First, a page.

After two years of delays, a trial is finally scheduled to begin this morning for a central Wisconsin man accused of killing his girlfriend's two-year-old son. Twenty-eight year old Reymundo Perez is charged in Portage County with reckless homicide and felony child abuse in the death of Felix Espinosa-Villa. Authorities said Perez threw the toddler to the ground twice, because he would not stop crying. The youngster died two days later. The incident was reported in October of 2011 at the mobile home of Perez' girlfriend in Bancroft. The trial has been delayed five times due to scheduling conflicts in getting expert witnesses to testify. At a hearing last December, prosecutor Veronica Isherwood said the child's mother is concerned, because the case has been pending longer than her son was alive. Perez has been in jail since his arrest. He was moved to the Waupaca County Jail in January, after being at the Lincoln County Jail in Merrill. His trial is scheduled to last for eight days, running through June 12th in Stevens Point.
Making plea deals does not mean that prosecutors are soft on crime. So says Milwaukee County District Attorney John Chisholm. He wrote a five-page response to Sheriff David Clarke, who recently said the D-A should consider banning plea bargains for major crimes and sending all such offenders to prison. Chisholm said that if he took all murder cases to trial, his staff would miss deadlines for submitting evidence and legal briefs -- thus letting killers go free. The D-A also said it would be a travesty to have trials for all sexual assaults, without considering the effects on victims and their families. Clarke said Milwaukee County has a "revolving door" justice system that fosters the kind of violence in which a 10-year-old girl was shot in crossfire while on a school playground last month. The same shooting spurred criticism of Chisholm from state Assembly Speaker Robin Vos. He accused the D-A of bargaining down serious crimes while spending too much with John Doe investigations into Vos' fellow Republicans. Chisholm called the speaker's claim "nonsense," while the D-A had much stronger criticism for Sheriff Clarke Chisholm said Clarke spends too much time hosting talk radio shows, and has deputies watching guards check courthouse visitors instead of catching criminals in the streets.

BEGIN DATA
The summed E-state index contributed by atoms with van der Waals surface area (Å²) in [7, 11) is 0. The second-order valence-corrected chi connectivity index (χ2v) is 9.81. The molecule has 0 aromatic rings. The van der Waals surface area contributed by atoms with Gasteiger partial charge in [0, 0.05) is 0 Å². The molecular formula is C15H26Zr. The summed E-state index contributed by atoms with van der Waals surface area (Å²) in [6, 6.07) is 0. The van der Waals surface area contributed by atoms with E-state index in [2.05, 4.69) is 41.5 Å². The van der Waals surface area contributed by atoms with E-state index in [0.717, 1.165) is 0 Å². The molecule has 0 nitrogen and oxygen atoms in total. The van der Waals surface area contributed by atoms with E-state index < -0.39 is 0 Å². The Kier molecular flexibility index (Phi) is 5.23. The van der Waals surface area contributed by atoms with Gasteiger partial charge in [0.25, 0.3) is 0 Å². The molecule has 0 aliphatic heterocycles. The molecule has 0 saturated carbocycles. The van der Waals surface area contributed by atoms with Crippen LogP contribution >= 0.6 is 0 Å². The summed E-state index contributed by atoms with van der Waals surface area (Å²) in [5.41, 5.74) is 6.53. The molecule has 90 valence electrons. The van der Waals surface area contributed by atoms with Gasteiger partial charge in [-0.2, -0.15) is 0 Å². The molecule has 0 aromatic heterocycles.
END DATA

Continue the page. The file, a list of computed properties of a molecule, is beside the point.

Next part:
Oshkosh Police continue to investigate the death of a 22-year-old woman from an apparent heroin overdose. A 22-year-old Oshkosh man was arrested on Saturday. He's being held for violating a previous probation, while prosecutors consider new charges. The victim's mother tried to contact her on Friday night -- and when she couldn't, police were called and officers found the body in her bedroom.
A federal appeals court has questioned a claim by the Milwaukee Archdiocese that it needs 55-million dollars to maintain church cemeteries. A three-judge panel held a hearing yesterday in Chicago on an effort by the Catholic Archdiocese to keep its cemetery trust fund away from creditors in the church's bankruptcy case. Most of those creditors are victims of sex abuse by former priests in the ten-county Milwaukee Archdiocese. Federal Judge Rudolph Randa had previously ruled that the cemetery funds were off limits. Victims' attorneys told the appellate panel that Randa should not have ruled on the matter because he has relatives buried in one of the Catholic cemeteries. Trust fund attorney Brady Williamson said Randa's family bought the burial plots almost 40 years ago, and Randa has not had any involvement in the matter since then. Still, Judge Ann Claire Williams said she found the issue "troubling," and Randa should have made his involvement known before his ruling. Judge Robert Dow questioned whether the church needs all 55-million in the cemetery fund -- and whether some could be diverted to other purposes. It's not known when the appellate court will make its ruling.